Panetta Warns U.S. Rule of Law at Risk From Trump-FBI Tensions

  • Former CIA directors address Trump approving release of memo
  • Brennan calls Republican action that ignores norms ‘reckless’
Leon Panetta Photographer: Andrew Harrer/Bloomberg

Tension between President Donald Trump and the FBI over the release of a disputed memo -- prepared by House Republicans and alleging bias in the investigation of Russian meddling in the 2016 election -- risks harming the rule of law in the U.S., said former CIA Director Leon Panetta.

“For our democracy to function, you have to have a relationship of trust between the president and those who are responsible for enforcing the law, the Justice Department and the FBI,” Panetta said on “Fox News Sunday.” “And If that trust breaks down, then I think it does undermine the rule of law in this country, and that in effect creates a crisis.”

Panetta, a Democrat, led the CIA and later the Department of Defense under President Barack Obama and was also a former chief of staff to President Bill Clinton after serving in Congress.

Trump cast aside warnings by the FBI by giving Republicans on the House Intelligence Committee the go-ahead to release the disputed memo, which claims that the FBI and Justice Department misled a surveillance court judge to obtain a warrant to spy on a former Trump campaign aide.

FBI Director Christopher Wray urged Trump not to release the memo, according to a person familiar with that matter. The FBI issued a statement Feb. 1 saying the document contained “material omissions of fact.”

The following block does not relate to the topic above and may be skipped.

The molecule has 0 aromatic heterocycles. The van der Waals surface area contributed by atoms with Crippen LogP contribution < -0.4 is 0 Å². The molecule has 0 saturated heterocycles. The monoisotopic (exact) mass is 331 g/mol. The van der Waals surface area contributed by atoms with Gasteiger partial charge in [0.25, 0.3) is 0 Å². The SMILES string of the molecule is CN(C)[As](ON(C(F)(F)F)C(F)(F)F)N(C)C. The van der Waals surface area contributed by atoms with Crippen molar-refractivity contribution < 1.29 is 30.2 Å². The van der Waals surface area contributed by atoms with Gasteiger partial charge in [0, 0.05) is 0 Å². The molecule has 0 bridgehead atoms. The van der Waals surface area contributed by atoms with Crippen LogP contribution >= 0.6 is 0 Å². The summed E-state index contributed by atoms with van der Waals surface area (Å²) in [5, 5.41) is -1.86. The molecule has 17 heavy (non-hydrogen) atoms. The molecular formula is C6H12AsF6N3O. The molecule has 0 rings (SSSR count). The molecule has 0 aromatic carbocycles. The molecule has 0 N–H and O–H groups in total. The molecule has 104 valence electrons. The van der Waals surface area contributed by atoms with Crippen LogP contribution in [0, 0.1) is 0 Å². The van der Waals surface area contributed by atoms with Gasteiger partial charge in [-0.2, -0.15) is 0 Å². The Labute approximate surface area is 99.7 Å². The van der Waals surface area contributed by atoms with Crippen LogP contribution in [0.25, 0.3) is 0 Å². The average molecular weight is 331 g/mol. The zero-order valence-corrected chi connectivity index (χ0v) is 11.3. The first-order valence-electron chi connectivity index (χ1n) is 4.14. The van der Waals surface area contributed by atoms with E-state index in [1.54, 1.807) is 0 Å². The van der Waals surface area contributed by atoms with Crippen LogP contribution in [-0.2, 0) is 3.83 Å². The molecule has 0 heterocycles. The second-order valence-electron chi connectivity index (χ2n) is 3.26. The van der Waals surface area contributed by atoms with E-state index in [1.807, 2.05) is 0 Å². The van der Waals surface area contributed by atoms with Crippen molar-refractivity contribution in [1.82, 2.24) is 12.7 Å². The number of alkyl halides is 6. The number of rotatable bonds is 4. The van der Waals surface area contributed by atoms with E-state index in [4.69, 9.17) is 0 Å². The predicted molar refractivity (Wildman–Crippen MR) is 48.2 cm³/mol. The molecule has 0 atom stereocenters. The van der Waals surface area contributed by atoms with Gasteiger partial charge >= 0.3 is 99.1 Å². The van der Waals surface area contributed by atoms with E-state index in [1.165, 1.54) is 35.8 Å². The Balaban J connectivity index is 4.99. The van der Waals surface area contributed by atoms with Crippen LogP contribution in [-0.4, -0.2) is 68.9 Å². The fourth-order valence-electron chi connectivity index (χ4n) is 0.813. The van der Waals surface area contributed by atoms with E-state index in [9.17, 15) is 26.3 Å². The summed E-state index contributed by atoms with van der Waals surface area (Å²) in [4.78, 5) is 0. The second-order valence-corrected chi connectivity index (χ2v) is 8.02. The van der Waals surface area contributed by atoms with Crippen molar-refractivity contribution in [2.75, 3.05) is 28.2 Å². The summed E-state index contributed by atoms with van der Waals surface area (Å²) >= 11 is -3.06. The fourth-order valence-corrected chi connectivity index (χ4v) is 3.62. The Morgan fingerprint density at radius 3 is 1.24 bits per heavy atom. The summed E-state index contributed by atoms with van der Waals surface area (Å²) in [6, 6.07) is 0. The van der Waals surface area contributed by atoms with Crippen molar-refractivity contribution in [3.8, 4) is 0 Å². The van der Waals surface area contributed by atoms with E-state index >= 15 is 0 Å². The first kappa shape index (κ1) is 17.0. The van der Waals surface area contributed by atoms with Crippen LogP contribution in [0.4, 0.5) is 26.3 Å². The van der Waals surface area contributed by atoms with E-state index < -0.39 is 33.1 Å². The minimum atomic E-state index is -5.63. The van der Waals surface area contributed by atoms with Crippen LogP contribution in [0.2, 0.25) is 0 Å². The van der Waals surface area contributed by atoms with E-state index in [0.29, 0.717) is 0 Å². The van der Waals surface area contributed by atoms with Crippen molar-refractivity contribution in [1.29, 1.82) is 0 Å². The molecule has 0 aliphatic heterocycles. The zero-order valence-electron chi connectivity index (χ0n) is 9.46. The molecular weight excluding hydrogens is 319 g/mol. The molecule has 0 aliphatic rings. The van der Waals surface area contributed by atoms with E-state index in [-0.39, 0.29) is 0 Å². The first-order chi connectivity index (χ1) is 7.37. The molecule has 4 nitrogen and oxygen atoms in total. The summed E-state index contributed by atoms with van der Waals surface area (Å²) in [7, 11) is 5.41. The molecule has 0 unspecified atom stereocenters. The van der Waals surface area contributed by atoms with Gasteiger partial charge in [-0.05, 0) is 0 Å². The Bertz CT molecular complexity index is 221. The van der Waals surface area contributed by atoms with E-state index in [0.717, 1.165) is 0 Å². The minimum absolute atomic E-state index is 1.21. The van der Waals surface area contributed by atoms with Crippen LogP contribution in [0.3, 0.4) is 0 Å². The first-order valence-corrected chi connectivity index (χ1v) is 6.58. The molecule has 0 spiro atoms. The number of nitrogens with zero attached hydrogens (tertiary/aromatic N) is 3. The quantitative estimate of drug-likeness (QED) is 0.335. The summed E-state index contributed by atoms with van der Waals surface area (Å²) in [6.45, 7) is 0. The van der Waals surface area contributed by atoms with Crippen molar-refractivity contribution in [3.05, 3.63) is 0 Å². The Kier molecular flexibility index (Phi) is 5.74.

‘Trump’ Vindicated

The president tweeted on Saturday that the memo “totally vindicates ‘Trump”’ in the ongoing Russia probe, calling the investigation by Special Counsel Robert Mueller a “Witch Hunt” and “an American disgrace!” On Friday, Trump tweeted that top leadership and investigators at the FBI and the Justice Department had “politicized the sacred investigative process in favor of Democrats.”

Panetta expressed concern about the partisanship within the House Intelligence Committee over handling of the memo, saying it damaged the panel’s ability to provide proper oversight of sensitive intelligence and the agencies that gather it.

“When intelligence starts to be used on a partisan basis to score political points, I think that really undermines the way the intelligence committee is supposed to function,” said Panetta, 79. “It’s going to hurt our ability to be able to have the kind of oversight we need in our democracy.”

John Brennan, Obama’s third CIA director, said on NBC’s “Meet the Press” on Sunday that he’s “appalled” by what the president and other Republicans are saying about FBI and intelligence officers. He said he had fights with Democrats over the years, but can’t defend the memo and its release.

“I never, ever saw the Democrats do something like this that was so partisan, so reckless and really just laid waste to the protocols that governed committees,” Brennan said on NBC’s “Meet the Press” on Sunday.

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